ODE XXXIII.1 'Twas noon of night, when round the pole The sullen Bear is seen to roll; And mortals, wearied with the day, Are slumbering all their cares away: An infant, at that dreary hour, Came weeping to my silent bower, And waked me with a piteous prayer, To shield him from the midnight air. “ And who art thou,” I waking cry, “ That bidd'st my blissful visions fly ?"
Bid the rosy current gush,
ode suggests one of the scenes.-Euvres de Bernard, Anac
The German annotator refers us here to an imitation by
Uz, lib. iii., "Amor und sein Bruder;" and a poem of
Kleist, “die Heilung."
La Fontaine has translated, or
rather imitated this ode. “ Compare with this ode (says the German commentator)
?" And who art thou," I waking cry, the beautiful poem in Ramler's Lyr. Blumenlese, lib. iv.
" That biddost my blissful visions fly?"] Anacreon appears p. 296, Amor als Diener.'"
to have been a voluptuary even in dreaming, by the lively
regret which he expresses at being disturbed from his vis1 M. Bernard, the author of L'Art d'aimer, has written a ionary enjoyments. See the odes x. and xxxvii. ballet called “Les Surprises de l'Amour," in which the
s 'Twas Love! the little wand'ring sprite, &e.) See the subject of the third entrée is Anacreon, and the story of this
beautiful description of Cupid, by Moschus, in his first idyl.
'Twas he who gave that voice to thee, ODE XXXIV.1
'Tis he who tunes thy minstrelsy. On thou, of all creation blest, Sweet insect, that delight'st to rest
Unworn by age's dim decline, Upon the wild wood's leafy tops,
The fadeless blooms of youth are thine. To drink the dew that morning drops,
Melodious insect, child of earth, And chirp thy song with such a glee,"
In wisdom mirthful, wise in mirth; That happiest kings may envy thee.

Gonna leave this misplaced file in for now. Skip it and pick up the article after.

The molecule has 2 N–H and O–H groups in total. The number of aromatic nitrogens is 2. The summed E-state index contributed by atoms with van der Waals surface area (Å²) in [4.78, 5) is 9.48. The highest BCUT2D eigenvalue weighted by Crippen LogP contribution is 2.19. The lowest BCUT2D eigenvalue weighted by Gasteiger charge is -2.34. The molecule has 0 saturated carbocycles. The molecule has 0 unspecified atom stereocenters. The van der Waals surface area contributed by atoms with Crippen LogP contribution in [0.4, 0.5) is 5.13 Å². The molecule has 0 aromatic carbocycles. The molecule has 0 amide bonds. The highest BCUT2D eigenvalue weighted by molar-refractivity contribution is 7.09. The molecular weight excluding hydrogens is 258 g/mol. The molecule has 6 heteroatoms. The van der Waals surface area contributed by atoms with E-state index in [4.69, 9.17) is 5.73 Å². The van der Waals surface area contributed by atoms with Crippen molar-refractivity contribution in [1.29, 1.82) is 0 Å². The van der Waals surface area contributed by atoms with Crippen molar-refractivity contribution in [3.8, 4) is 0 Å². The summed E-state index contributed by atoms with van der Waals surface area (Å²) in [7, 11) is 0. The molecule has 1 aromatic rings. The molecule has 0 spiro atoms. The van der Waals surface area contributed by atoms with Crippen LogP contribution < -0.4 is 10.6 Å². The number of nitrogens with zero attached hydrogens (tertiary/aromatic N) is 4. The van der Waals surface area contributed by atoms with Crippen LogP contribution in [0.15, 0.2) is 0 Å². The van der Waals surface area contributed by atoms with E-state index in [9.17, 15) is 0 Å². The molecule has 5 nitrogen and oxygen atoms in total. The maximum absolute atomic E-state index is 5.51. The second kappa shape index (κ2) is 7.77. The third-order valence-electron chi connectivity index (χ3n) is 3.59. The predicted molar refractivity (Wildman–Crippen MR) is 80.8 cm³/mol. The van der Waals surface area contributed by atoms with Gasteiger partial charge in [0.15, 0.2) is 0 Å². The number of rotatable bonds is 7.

Exempt from every weak decay, Whatever decks tho velvet field,
That withers vulgar frames away ; Whate'er the circling seasons yield,
With not a drop of blood to stain Whatever buds, whatever blows,
The current of thy purer vein ; For thee it buds, for thee it grows
So blest an age is pass'd by thee,
Thou seem'st—a little deity!
CUPID once upon a bed
Of roses laid his weary head; The Muses love thy shrilly tone;'
Luckless urchin, not to seo Apollo calls thee all his own;
Within the leaves a slumbering ise; 1 In a Latin ode addressed to the grasshopper, Rapin has
Αρκει τεττιγας μεθυσαι δροσος, αλλα τιoντες preserved some of the thoughts of our author :
Αειδειν κυκνων εισι γεγονοτεροι. .
In dew, that drops from morning's wings,
The gay Cicada sipping floats;
And, drunk with dew, his matin sings
Sweeter than any cygnet's notes.
6 Theocritus has imitated this beautiful ode in his nineCæli caducis ebria fletibus, &c.
teenth idyl; but is very inferior, I think, to his original, in Oh thon, that on the grassy bed
delicacy of point and naïveté of expression. Spenser, in one Which Nature's vernal hand has spread,
of his smaller compositions, has sported more diffusely on Reclinest soft, and tun'st thy song,
the same subject. The poem to which I allude, begins The dewy herbs and leaves among !
Upon a day, as Love lay sweetly slumbering
All in his mother's lap;
A gentle bee, with his loud trumpet murmuring,
About him flew by hap, &c. &c. Se: hat Licetus says about grasshoppers, cap. 93, and
In Almeloveen's collection of epigrams, there one by 185.
Luxorius, correspondent somewhat with the turn of Anac* And chirp thy song with such a glee, &c.) “Some authors
reon, where Love complains to his mother of being wounded have affirmed, (says Madame Dacier,) that it is only male by a rose. grass doppers which sing, and that the females are silent;
The ode before us is the very flower of simplicity. The and on this circumstance is founded a bon-mot of Xenarchus, infantine complainings of the little god, and the natural and the comic poet, who says Eir'cloW OL TETTLYES our evdalyoves, impressive reflections which they draw from Venus, are ών ταις γυναιξιν ουδ' ότι ουν φωνης ενι; “ are not the grass